Best Book Honors for Historian of Family Secrets
Book by British historian tells powerful story about shame’s familial history
EVANSTON, Ill. --- Northwestern University historian Deborah Cohen has received two prestigious best book prizes for “Family Secrets: Living with Shame from the Victorians to the Present Day” (Oxford University Press, 2013).
Cohen’s book takes an intimate look at how social change happens at home, with a focus on the role that family secrets, so often associated with repression, have played in the transformation of social mores from the Victorian era to the present day United Kingdom.
Cohen, the Peter B. Ritzma Professor of the Humanities and professor of history in the Weinberg College of Arts and Sciences at Northwestern, is the recipient of the 2014 Stansky Book Prize from the North American Conference on British Studies (NACBS), awarded annually for the best book published anywhere by a North American scholar on any aspect of British studies since 1800.
She also is the recipient of the 2014 Morris D. Forkosch Prize from the American Historical Association, awarded annually in recognition of the best book in English in the field of British, British imperial or British Commonwealth history since 1485.
Cohen, also won the Forkosch prize and NACBS prizes in 2007 for her book “Household Gods: The British and Their Possessions” (Yale University Press, 2006). She is the first person to have won either award twice.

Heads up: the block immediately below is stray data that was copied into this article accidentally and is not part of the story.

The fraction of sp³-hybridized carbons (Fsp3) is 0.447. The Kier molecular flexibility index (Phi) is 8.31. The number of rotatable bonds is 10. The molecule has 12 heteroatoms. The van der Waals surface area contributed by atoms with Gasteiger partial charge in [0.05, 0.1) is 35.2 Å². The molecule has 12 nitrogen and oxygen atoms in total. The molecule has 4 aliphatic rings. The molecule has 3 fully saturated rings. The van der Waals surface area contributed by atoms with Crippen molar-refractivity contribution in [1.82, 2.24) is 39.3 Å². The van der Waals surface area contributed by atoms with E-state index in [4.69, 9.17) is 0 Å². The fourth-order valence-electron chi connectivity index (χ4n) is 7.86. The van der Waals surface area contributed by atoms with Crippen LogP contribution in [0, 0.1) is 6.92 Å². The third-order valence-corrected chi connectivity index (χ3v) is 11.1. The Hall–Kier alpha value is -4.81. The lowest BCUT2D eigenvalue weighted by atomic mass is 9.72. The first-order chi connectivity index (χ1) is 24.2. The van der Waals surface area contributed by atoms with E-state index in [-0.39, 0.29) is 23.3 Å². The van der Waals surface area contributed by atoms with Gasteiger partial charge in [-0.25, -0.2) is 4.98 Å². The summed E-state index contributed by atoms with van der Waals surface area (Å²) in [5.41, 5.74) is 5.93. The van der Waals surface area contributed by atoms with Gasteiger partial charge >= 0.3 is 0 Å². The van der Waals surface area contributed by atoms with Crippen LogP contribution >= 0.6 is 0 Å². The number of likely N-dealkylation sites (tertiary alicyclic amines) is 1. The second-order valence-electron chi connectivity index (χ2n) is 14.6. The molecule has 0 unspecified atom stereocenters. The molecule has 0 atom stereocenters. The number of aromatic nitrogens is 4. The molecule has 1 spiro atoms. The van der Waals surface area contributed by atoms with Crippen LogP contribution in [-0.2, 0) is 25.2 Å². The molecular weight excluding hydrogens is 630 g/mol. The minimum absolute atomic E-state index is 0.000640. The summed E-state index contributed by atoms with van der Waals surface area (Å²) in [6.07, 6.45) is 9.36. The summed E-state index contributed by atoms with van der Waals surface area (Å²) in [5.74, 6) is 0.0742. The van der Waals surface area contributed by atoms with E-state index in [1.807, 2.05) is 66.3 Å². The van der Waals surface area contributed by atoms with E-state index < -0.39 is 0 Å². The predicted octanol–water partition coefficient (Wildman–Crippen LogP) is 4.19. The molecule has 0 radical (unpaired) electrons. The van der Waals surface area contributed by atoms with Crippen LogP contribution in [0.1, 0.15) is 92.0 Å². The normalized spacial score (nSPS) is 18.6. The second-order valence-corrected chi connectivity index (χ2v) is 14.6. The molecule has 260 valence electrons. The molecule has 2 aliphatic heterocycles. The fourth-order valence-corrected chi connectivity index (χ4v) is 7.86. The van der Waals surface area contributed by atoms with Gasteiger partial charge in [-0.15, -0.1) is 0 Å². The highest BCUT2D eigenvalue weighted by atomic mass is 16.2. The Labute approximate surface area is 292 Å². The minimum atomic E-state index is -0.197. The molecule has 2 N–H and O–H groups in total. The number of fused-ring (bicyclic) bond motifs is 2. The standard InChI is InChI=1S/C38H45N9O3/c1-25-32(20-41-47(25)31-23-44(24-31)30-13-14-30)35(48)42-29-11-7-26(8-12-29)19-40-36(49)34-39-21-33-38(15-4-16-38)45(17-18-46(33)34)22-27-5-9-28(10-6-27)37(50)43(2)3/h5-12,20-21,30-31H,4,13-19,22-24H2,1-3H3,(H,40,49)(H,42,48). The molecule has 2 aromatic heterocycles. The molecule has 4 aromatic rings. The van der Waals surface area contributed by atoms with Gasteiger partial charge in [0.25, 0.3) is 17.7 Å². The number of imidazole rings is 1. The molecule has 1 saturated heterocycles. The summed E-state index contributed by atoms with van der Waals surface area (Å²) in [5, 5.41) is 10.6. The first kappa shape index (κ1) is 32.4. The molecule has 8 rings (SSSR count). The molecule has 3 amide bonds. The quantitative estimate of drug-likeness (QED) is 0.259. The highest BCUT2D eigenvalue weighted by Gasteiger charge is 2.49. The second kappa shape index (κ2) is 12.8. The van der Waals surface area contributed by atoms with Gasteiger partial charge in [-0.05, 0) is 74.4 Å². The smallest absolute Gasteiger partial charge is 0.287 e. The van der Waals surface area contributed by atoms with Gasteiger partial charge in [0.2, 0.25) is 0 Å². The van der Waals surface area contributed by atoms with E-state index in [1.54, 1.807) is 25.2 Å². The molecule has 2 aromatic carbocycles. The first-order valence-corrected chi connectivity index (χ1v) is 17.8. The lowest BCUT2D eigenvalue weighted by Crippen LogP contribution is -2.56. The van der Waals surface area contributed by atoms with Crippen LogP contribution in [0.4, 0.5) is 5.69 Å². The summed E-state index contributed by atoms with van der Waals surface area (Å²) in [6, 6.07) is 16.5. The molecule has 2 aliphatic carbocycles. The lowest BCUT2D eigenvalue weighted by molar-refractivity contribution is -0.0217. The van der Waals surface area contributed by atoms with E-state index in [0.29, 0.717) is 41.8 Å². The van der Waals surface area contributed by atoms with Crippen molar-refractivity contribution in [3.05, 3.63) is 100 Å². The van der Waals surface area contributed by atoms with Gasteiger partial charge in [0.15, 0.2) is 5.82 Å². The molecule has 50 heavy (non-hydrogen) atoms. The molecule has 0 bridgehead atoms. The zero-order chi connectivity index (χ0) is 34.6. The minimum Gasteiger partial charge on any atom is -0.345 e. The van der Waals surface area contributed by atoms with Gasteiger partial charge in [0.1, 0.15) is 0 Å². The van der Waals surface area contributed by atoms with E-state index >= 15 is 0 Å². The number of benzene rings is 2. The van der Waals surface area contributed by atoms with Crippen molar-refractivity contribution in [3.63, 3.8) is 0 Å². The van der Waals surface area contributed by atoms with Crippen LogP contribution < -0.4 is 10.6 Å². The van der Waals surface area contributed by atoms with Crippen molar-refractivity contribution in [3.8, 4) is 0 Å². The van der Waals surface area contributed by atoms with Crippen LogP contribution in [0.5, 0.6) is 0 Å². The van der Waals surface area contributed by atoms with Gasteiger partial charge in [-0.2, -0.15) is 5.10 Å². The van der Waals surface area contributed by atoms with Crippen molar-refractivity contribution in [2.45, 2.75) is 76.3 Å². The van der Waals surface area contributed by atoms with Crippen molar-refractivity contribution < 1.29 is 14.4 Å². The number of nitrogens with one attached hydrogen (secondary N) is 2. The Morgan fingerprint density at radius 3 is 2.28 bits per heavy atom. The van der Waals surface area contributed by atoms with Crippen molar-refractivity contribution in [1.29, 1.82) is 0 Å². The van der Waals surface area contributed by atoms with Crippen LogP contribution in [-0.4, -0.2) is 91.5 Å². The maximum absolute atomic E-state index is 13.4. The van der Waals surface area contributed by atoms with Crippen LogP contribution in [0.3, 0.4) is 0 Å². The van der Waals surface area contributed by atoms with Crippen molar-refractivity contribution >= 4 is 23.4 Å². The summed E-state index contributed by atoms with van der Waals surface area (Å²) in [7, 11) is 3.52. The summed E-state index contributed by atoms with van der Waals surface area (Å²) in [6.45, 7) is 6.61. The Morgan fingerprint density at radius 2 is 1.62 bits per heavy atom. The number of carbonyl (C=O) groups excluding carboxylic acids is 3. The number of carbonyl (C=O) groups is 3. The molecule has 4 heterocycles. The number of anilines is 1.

In her review in The Times Literary Supplement, Frances Wilson said:
“Starting with the premise that a private life and a secret life no longer mean the same thing, Deborah Cohen’s rigorous and relevant ‘Family Secrets: Living with Shame from the Victorians to the Present Day’ explores the shameful history of how we have covered up our shameful histories.
“She brings together the families who harbored secrets, the individuals -- illegitimate, mentally handicapped, mixed-race -- who were secrets, and the current rage for uncovering the secrets of our ancestors (one in six people who have explored their heritage on Internet sites have apparently discovered something that a previous generation sought to hide).